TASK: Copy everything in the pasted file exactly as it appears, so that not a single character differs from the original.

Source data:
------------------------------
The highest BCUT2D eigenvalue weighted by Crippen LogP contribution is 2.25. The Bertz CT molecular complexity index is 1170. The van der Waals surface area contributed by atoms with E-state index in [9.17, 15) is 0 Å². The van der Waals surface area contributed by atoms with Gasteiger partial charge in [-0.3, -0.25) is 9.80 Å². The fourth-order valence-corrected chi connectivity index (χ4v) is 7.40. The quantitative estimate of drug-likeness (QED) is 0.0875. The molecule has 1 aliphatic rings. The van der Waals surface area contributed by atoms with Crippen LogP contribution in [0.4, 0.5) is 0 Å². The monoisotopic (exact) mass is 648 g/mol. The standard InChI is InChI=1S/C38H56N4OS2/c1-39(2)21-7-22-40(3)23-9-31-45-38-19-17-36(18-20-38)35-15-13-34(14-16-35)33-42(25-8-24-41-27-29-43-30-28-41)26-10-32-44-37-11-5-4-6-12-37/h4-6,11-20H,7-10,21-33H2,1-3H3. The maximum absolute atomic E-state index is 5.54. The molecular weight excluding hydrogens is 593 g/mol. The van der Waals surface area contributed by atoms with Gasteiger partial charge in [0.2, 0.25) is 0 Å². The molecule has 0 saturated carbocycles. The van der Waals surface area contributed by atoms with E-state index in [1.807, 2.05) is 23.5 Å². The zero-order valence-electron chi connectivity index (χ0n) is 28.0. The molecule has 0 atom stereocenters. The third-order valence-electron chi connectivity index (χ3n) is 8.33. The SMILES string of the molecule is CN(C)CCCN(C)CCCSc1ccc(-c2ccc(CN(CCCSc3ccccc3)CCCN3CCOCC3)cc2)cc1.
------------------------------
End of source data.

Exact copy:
The highest BCUT2D eigenvalue weighted by Crippen LogP contribution is 2.25. The Bertz CT molecular complexity index is 1170. The van der Waals surface area contributed by atoms with E-state index in [9.17, 15) is 0 Å². The van der Waals surface area contributed by atoms with Gasteiger partial charge in [-0.3, -0.25) is 9.80 Å². The fourth-order valence-corrected chi connectivity index (χ4v) is 7.40. The quantitative estimate of drug-likeness (QED) is 0.0875. The molecule has 1 aliphatic rings. The van der Waals surface area contributed by atoms with Crippen LogP contribution in [0.4, 0.5) is 0 Å². The monoisotopic (exact) mass is 648 g/mol. The standard InChI is InChI=1S/C38H56N4OS2/c1-39(2)21-7-22-40(3)23-9-31-45-38-19-17-36(18-20-38)35-15-13-34(14-16-35)33-42(25-8-24-41-27-29-43-30-28-41)26-10-32-44-37-11-5-4-6-12-37/h4-6,11-20H,7-10,21-33H2,1-3H3. The maximum absolute atomic E-state index is 5.54. The molecular weight excluding hydrogens is 593 g/mol. The van der Waals surface area contributed by atoms with Gasteiger partial charge in [0.2, 0.25) is 0 Å². The molecule has 0 saturated carbocycles. The van der Waals surface area contributed by atoms with E-state index in [1.807, 2.05) is 23.5 Å². The zero-order valence-electron chi connectivity index (χ0n) is 28.0. The molecule has 0 atom stereocenters. The third-order valence-electron chi connectivity index (χ3n) is 8.33. The SMILES string of the molecule is CN(C)CCCN(C)CCCSc1ccc(-c2ccc(CN(CCCSc3ccccc3)CCCN3CCOCC3)cc2)cc1.